Thomas hasn't pitched in a game since May 10. He was warming up for an appearance on May 20 when his elbow locked up, which doctors later determined was a result of a fluid buildup around the elbow.
Thomas is schedule to begin rehab with the Mud Hens either on Tuesday in Toledo or on Thursday on the road against Louisville. He'll pitch an inning every other day before wrapping up with a two-inning performance at some point. Assuming he gets through that, the Tigers then have a decision to make on how to fit him back into a bullpen that has thrived over the past couple weeks.
Magglio likely to be activated on Monday
DETROIT -- A little more than one month since he went on the 15-day disabled list, Magglio Ordonez will return to Detroit on Sunday as expected after a nine-game rehab stint with the Triple-A Toledo Mud Hens, the Toledo Blade reported. He likely will be activated by the Tigers on Monday.
In his last game with the Mud Hens on Saturday, Ordonez went 3-for-5 with a home run. In nine games in Toledo, Ordonez went 11-for-39 (.282) with two home runs, two walks and nine strikeouts.
Ordonez hasn't played with the Tigers since going on the DL on May 11 with weakness in his surgically repaired right ankle. Tigers manager Jim Leyland said on Saturday that Monday was the latest target date for Ordonez's return after originally hoping to bring him up earlier in the week.
But Ordonez hadn't been hitting well, so he opted to stay in Toledo a little longer. Ordonez went 4-for-6 with two home runs and two walks in the last two days, and the decision was made to bring the veteran outfielder back up.
Ordonez is hitting .172 with one home run in 106 plate appearances for the Tigers this season. The ankle hadn't been strong all season, and the hope is that Ordonez will find his swing after being given a few weeks off from playing and more than a month off from Major League pitching.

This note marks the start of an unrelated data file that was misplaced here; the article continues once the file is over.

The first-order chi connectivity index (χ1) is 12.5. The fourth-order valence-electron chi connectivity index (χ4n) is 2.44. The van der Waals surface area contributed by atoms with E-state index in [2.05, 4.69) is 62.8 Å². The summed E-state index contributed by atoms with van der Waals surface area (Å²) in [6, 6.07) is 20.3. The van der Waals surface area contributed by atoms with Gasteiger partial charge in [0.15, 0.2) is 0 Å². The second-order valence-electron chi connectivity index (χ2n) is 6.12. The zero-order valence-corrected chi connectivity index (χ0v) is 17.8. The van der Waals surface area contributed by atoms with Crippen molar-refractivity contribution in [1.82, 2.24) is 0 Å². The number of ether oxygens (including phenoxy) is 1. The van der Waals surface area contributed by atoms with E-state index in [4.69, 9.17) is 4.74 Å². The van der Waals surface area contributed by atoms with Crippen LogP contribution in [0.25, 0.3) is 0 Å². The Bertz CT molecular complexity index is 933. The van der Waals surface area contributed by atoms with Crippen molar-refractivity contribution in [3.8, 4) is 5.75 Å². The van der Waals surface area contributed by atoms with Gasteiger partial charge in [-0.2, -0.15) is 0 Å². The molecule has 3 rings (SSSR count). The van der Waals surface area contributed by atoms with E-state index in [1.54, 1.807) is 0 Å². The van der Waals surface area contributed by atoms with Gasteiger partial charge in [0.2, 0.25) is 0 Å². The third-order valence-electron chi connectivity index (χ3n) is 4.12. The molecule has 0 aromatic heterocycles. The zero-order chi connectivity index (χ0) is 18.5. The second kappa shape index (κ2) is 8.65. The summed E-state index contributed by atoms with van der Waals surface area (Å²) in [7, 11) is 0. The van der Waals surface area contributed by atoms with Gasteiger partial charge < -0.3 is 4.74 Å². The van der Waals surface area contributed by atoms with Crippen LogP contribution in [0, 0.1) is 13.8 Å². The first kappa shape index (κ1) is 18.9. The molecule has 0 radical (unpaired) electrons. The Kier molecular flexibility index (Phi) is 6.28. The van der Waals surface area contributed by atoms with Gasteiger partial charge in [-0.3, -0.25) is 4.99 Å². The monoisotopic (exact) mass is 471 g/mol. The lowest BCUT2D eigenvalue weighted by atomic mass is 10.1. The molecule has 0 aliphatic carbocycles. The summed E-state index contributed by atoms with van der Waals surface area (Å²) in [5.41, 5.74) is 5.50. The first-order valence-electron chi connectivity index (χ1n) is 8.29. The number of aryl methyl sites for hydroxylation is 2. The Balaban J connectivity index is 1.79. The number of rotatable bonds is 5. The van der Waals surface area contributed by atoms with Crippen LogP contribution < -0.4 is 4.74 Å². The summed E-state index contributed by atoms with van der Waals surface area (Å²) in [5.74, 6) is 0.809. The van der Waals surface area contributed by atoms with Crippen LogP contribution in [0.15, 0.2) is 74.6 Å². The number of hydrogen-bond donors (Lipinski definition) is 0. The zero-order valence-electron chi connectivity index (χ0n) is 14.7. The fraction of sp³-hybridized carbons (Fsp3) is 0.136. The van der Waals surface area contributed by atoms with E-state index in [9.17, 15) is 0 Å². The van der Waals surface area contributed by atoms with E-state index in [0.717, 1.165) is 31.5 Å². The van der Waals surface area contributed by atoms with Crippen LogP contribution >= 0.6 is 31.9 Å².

"Magglio's got to hit. That's just the way it is," Leyland said Friday. "That's what his forte is. That's what we need him to do. He's not going to steal bases. He's not going to play defense as well as [outfielder Casper Wells]. So we need his bat, and that professional bat, I think, when it's all said and done, will be very important for us."
Furbush hates waiting for phone to ring
DETROIT -- Rookie reliever Charlie Furbush's nerves don't get to him when he's on the mound facing Major League hitters.
Rather, they strike while he's sitting in the bullpen waiting to get into the game. Furbush, who has been a starter for most of his young career, has been trying to adjust to instead coming out of the bullpen for the Tigers. Furbush spent some time in the bullpen in Spring Training, but the feeling of not knowing when he'll pitch still irks him.
"The whole anticipation of getting in is more nerve-wracking than actually getting in," Furbush said. "That's how it works for me. Once you get out there, it's OK. It kind of becomes at home, since you've done it for so long. It hasn't been too much of a change, once you get out there."
The nerves haven't appeared to have gotten to Furbush so far this season. The lefty has given up three earned runs and 11 hits in 15 2/3 innings this season while pitching in various situations. Left-handed batters have actually hit Furbush better than righties (.217 to .207), but few batters have found success against the rookie early in his Major League career.
On Friday night, Furbush came into the game in the eighth inning, with the Tigers trailing the Mariners, 3-2. Furbush pitched a perfect eighth before giving up a leadoff double in the ninth and being pulled for Alberto Alburquerque. It was Furbush's second-shortest outing, as he has mostly been used in long relief.
Tigers manager Jim Leyland has broken in other relievers similarly, in terms of when he has chosen to use them.
Pitching in different situations is part of the learning process for Furbush, who hadn't previously pitched in a ninth inning.
"You're always going to go out there and learn something different, depending on the situation," Furbush said. "So I've just got to be ready to go whenever the phone rings."
No matter how nervous that ringing phone makes him.
Jason Beck is a reporter for MLB.com. Read Beck's Blog and follow him on Twitter @beckjason. Chris Vannini is an associate reporter for MLB.com. This story was not subject to the approval of Major League Baseball or its clubs.